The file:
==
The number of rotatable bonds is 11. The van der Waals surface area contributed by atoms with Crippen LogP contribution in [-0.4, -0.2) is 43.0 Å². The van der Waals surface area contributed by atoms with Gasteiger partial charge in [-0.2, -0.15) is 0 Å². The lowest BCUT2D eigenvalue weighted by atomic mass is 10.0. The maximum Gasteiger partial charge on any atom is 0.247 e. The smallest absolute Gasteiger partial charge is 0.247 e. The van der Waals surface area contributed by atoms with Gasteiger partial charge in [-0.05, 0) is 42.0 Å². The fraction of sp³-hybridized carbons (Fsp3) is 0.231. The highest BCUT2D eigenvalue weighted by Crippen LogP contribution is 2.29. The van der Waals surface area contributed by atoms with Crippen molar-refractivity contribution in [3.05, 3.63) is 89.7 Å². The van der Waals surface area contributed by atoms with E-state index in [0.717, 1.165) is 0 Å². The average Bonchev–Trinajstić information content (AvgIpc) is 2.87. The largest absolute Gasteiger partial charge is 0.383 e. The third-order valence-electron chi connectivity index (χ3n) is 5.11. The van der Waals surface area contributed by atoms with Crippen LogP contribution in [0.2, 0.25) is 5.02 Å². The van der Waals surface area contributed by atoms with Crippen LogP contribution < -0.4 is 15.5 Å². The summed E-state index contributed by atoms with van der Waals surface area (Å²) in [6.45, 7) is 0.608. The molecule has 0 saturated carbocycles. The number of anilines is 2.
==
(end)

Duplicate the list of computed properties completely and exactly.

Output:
The number of rotatable bonds is 11. The van der Waals surface area contributed by atoms with Crippen LogP contribution in [-0.4, -0.2) is 43.0 Å². The van der Waals surface area contributed by atoms with Gasteiger partial charge in [-0.2, -0.15) is 0 Å². The lowest BCUT2D eigenvalue weighted by atomic mass is 10.0. The maximum Gasteiger partial charge on any atom is 0.247 e. The smallest absolute Gasteiger partial charge is 0.247 e. The van der Waals surface area contributed by atoms with Gasteiger partial charge in [-0.05, 0) is 42.0 Å². The fraction of sp³-hybridized carbons (Fsp3) is 0.231. The highest BCUT2D eigenvalue weighted by Crippen LogP contribution is 2.29. The van der Waals surface area contributed by atoms with Crippen molar-refractivity contribution in [3.05, 3.63) is 89.7 Å². The van der Waals surface area contributed by atoms with E-state index in [0.717, 1.165) is 0 Å². The average Bonchev–Trinajstić information content (AvgIpc) is 2.87. The largest absolute Gasteiger partial charge is 0.383 e. The third-order valence-electron chi connectivity index (χ3n) is 5.11. The van der Waals surface area contributed by atoms with Crippen LogP contribution in [0.2, 0.25) is 5.02 Å². The van der Waals surface area contributed by atoms with Crippen LogP contribution < -0.4 is 15.5 Å². The summed E-state index contributed by atoms with van der Waals surface area (Å²) in [6.45, 7) is 0.608. The molecule has 0 saturated carbocycles. The number of anilines is 2.